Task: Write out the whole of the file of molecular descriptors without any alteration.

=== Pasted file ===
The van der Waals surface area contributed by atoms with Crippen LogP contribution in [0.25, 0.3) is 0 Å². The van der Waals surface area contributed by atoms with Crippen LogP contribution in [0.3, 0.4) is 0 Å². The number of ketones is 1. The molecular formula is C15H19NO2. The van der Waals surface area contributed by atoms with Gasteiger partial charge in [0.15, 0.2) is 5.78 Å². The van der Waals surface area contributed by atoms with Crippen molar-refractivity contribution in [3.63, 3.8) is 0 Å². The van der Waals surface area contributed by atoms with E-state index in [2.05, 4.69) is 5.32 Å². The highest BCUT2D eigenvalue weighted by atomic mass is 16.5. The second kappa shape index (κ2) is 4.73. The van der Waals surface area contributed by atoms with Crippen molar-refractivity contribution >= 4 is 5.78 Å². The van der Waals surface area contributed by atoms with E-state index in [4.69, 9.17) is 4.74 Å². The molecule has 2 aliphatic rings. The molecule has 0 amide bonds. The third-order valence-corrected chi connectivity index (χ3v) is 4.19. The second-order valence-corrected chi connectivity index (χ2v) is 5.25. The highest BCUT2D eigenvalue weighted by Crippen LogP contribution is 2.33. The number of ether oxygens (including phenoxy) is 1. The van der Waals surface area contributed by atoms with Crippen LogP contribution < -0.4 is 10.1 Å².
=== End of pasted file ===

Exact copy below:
The van der Waals surface area contributed by atoms with Crippen LogP contribution in [0.25, 0.3) is 0 Å². The van der Waals surface area contributed by atoms with Crippen LogP contribution in [0.3, 0.4) is 0 Å². The number of ketones is 1. The molecular formula is C15H19NO2. The van der Waals surface area contributed by atoms with Gasteiger partial charge in [0.15, 0.2) is 5.78 Å². The van der Waals surface area contributed by atoms with Crippen molar-refractivity contribution in [3.63, 3.8) is 0 Å². The van der Waals surface area contributed by atoms with E-state index in [2.05, 4.69) is 5.32 Å². The highest BCUT2D eigenvalue weighted by atomic mass is 16.5. The second kappa shape index (κ2) is 4.73. The van der Waals surface area contributed by atoms with Crippen molar-refractivity contribution >= 4 is 5.78 Å². The van der Waals surface area contributed by atoms with E-state index in [4.69, 9.17) is 4.74 Å². The molecule has 2 aliphatic rings. The molecule has 0 amide bonds. The third-order valence-corrected chi connectivity index (χ3v) is 4.19. The second-order valence-corrected chi connectivity index (χ2v) is 5.25. The highest BCUT2D eigenvalue weighted by Crippen LogP contribution is 2.33. The number of ether oxygens (including phenoxy) is 1. The van der Waals surface area contributed by atoms with Crippen LogP contribution < -0.4 is 10.1 Å².